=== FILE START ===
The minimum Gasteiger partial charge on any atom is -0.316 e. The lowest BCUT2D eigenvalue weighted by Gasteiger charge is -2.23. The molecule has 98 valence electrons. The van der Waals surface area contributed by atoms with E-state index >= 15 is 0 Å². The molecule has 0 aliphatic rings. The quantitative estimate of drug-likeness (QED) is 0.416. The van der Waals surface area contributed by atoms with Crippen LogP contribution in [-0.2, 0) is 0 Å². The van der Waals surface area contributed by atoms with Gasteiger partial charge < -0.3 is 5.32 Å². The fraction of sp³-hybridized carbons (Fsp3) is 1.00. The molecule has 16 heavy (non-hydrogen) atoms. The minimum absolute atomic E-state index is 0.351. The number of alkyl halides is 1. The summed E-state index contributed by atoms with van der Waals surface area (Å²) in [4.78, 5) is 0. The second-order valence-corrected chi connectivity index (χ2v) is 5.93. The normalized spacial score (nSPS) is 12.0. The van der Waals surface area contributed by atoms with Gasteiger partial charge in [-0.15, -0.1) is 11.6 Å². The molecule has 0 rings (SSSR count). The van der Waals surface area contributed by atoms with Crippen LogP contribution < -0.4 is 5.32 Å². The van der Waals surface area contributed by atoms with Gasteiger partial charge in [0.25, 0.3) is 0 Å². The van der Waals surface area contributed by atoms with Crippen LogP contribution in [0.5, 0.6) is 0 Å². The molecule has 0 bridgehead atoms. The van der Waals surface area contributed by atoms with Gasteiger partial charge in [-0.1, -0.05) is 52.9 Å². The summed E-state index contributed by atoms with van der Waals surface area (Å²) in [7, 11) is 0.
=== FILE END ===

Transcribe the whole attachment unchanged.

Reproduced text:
The minimum Gasteiger partial charge on any atom is -0.316 e. The lowest BCUT2D eigenvalue weighted by Gasteiger charge is -2.23. The molecule has 98 valence electrons. The van der Waals surface area contributed by atoms with E-state index >= 15 is 0 Å². The molecule has 0 aliphatic rings. The quantitative estimate of drug-likeness (QED) is 0.416. The van der Waals surface area contributed by atoms with Crippen LogP contribution in [-0.2, 0) is 0 Å². The van der Waals surface area contributed by atoms with Gasteiger partial charge < -0.3 is 5.32 Å². The fraction of sp³-hybridized carbons (Fsp3) is 1.00. The molecule has 16 heavy (non-hydrogen) atoms. The minimum absolute atomic E-state index is 0.351. The number of alkyl halides is 1. The summed E-state index contributed by atoms with van der Waals surface area (Å²) in [4.78, 5) is 0. The second-order valence-corrected chi connectivity index (χ2v) is 5.93. The normalized spacial score (nSPS) is 12.0. The van der Waals surface area contributed by atoms with Gasteiger partial charge in [-0.15, -0.1) is 11.6 Å². The molecule has 0 rings (SSSR count). The van der Waals surface area contributed by atoms with Crippen LogP contribution < -0.4 is 5.32 Å². The van der Waals surface area contributed by atoms with Gasteiger partial charge in [0.25, 0.3) is 0 Å². The van der Waals surface area contributed by atoms with Crippen LogP contribution in [0.5, 0.6) is 0 Å². The molecule has 0 bridgehead atoms. The van der Waals surface area contributed by atoms with Gasteiger partial charge in [-0.1, -0.05) is 52.9 Å². The summed E-state index contributed by atoms with van der Waals surface area (Å²) in [7, 11) is 0.